No one plays cheeky as well as Nicholson.

  • Cream lightweight wool three-piece suit, consisting of:
    • Double-breasted jacket with 6×2 button front, peak lapels, welted breast pocket, patch hip pockets, 4-button “surgeon’s cuffs”, padded shoulders with roped sleeveheads, and pleated “bi-swing” action belted rear
    • Single-breasted vest with 6-button front and no adjustable rear strap
    • Pleated trousers with plain-hemmed bottoms
  • Pale yellow or white-and-red striped button-down shirt with large point collars and double/French cuffs
  • Silk patterned necktie, either:
    • Cinnamon red, mustard yellow, and taupe R-down-to-L stripes
    • Dark ground with brown and red floral clusters
  • Cream summer fedora with a wide striped ribbon and narrow brim
  • Cordovan leather split-toe derbies
  • Tan dress socks

Do Yourself a Favor And…

Buy the film.

The Quote

All right, Curly. Enough’s enough. You can’t eat the Venetian blinds; I just had them installed on Wednesday.


In case you’re curious, Gittes’ unfiltered cigarettes are Lucky Strike. This is seen in a quick close-up of him smoking when the accurately pre-war gold “Lucky Strike” lettering is visible.

Robert Shaw’s Charcoal Pinstripe Poker Suit in The Sting

Robert Shaw as Doyle Lonnegan in The Sting (1973).

Robert Shaw as Doyle Lonnegan in The Sting (1973).


Robert Shaw as Doyle Lonnegan, conniving Irish-American mob boss and poker host

New York to Chicago, September 1936


Tomorrow would have been the 87th birthday of actor, novelist, and definitive screen villain Robert Shaw. Shaw, who kicked ass in such great films as From Russia With LoveThe Taking of Pelham 1-2-3, and Jaws, memorably played “the mark” in The Sting.

As the ruthlessly evil antagonist to Paul Newman and Robert Redford’s happy-go-lucky band of con artists, Shaw was a menacing and stylish businessman-cum-mobster who would stop at nothing to violently avenge even the slightest offense:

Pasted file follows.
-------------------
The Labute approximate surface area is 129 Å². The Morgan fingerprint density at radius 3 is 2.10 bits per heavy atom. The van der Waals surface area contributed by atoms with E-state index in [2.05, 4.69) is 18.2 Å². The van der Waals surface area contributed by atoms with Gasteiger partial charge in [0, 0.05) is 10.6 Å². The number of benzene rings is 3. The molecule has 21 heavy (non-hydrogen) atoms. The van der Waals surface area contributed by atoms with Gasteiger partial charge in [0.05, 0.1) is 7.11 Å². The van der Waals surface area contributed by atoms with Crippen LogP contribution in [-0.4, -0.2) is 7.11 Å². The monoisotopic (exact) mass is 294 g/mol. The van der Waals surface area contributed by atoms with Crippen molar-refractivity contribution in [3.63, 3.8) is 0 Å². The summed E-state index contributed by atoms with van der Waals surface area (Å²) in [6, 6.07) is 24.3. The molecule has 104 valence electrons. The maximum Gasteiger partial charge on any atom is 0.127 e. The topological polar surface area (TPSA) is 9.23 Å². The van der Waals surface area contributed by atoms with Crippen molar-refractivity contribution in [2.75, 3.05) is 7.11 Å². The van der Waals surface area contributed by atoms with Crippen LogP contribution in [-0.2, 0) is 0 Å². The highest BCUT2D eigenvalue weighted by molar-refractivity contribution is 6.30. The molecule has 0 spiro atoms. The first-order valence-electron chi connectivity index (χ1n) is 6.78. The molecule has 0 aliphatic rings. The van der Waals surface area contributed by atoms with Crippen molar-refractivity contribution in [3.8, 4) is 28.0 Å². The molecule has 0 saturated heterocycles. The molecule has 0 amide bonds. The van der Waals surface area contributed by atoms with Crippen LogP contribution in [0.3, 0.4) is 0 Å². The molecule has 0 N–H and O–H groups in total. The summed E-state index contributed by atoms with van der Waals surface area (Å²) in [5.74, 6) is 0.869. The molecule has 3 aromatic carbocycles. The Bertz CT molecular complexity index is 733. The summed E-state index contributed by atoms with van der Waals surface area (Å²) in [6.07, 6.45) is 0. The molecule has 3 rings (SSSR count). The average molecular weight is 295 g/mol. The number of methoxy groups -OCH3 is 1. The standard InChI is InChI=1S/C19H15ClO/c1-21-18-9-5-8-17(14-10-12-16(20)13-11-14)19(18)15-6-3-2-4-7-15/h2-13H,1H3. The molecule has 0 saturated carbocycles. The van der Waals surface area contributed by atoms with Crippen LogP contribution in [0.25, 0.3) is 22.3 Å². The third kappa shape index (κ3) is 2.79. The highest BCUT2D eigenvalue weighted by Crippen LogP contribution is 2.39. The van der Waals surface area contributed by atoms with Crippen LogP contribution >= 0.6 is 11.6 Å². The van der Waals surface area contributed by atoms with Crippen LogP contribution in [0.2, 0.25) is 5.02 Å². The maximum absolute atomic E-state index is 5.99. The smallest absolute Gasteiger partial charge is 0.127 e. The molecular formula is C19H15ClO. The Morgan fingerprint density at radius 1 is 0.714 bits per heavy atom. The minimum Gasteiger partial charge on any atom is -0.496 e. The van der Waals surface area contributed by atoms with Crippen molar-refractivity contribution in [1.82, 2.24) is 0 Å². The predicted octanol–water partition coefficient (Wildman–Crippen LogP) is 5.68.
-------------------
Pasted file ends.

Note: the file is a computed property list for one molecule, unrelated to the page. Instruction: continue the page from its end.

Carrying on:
You see that fella in the red sweather over there? His name’s Donnie McCoy. Works a few of the protection rackets for Cunnaro when he’s waiting for something better to happen. Donnie and I have known each other since we were six. Take a good look at that face, Floyd. Because if he ever finds out I can be beat by one lousy grifter, I’ll have to kill him and every other hood who wants to muscle in on my Chicago operation.

Earlier in the film, Lonnegan lost just over a thousand dollars to Johnny Hooker (Redford) and his aging mentor Luther in a pigeon drop on the streets of Joliet. After Lonnegan ordered Luther’s death, Hooker teams up with a new aging mentor – Henry Gondorff (Newman) – to get back at Lonnegan. The first act of their revenge is set on board the 20th Century Limited, where Lonnegan hosts a high-stakes poker game.

What’d He Wear?

Lonnegan’s costuming sets himself apart from the film’s other characters. While the protagonists Gondorff and Hooker often sport single-breasted, three-piece suits, Lonnegan is decked out in true ’30s gangster fashion with double-breasted suits with knife-sharp peak lapels. Businessman that he is, Lonnegan almost always wears suits in various shades of gray to evoke business, but he accessorizes luxuriously to wink to the world and let everyone know he wields quite a bit more power than the average banker. (While Shaw looks awesomely lethal in these suits, credit is due to master costumer Edith Head, who won one of many well-deserved Oscars for her work on The Sting.)